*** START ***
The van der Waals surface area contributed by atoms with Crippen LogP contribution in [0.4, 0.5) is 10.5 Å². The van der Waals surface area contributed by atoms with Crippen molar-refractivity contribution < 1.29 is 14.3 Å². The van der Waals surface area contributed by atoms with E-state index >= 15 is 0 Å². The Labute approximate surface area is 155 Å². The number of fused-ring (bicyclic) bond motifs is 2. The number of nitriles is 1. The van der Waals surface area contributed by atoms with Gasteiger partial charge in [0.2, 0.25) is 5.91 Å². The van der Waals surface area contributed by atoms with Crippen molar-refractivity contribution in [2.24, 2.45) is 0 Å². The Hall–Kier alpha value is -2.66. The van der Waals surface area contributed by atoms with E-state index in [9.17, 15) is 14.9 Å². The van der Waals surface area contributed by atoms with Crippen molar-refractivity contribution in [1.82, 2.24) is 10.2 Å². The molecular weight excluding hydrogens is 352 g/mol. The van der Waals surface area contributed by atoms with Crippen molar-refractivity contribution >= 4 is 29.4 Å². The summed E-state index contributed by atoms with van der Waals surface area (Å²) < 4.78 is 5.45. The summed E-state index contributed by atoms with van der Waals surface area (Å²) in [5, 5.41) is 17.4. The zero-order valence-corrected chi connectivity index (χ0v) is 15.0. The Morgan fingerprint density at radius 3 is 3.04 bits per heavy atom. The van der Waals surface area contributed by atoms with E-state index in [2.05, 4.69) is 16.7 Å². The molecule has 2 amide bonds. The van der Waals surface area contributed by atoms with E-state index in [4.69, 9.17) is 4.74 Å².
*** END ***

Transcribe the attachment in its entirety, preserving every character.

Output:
The van der Waals surface area contributed by atoms with Crippen LogP contribution in [0.4, 0.5) is 10.5 Å². The van der Waals surface area contributed by atoms with Crippen molar-refractivity contribution < 1.29 is 14.3 Å². The van der Waals surface area contributed by atoms with E-state index >= 15 is 0 Å². The Labute approximate surface area is 155 Å². The number of fused-ring (bicyclic) bond motifs is 2. The number of nitriles is 1. The van der Waals surface area contributed by atoms with Gasteiger partial charge in [0.2, 0.25) is 5.91 Å². The van der Waals surface area contributed by atoms with Crippen molar-refractivity contribution in [2.24, 2.45) is 0 Å². The Hall–Kier alpha value is -2.66. The van der Waals surface area contributed by atoms with E-state index in [9.17, 15) is 14.9 Å². The van der Waals surface area contributed by atoms with Crippen molar-refractivity contribution in [1.82, 2.24) is 10.2 Å². The molecular weight excluding hydrogens is 352 g/mol. The van der Waals surface area contributed by atoms with Crippen molar-refractivity contribution >= 4 is 29.4 Å². The summed E-state index contributed by atoms with van der Waals surface area (Å²) < 4.78 is 5.45. The summed E-state index contributed by atoms with van der Waals surface area (Å²) in [5, 5.41) is 17.4. The zero-order valence-corrected chi connectivity index (χ0v) is 15.0. The Morgan fingerprint density at radius 3 is 3.04 bits per heavy atom. The van der Waals surface area contributed by atoms with E-state index in [2.05, 4.69) is 16.7 Å². The molecule has 2 amide bonds. The van der Waals surface area contributed by atoms with E-state index in [4.69, 9.17) is 4.74 Å².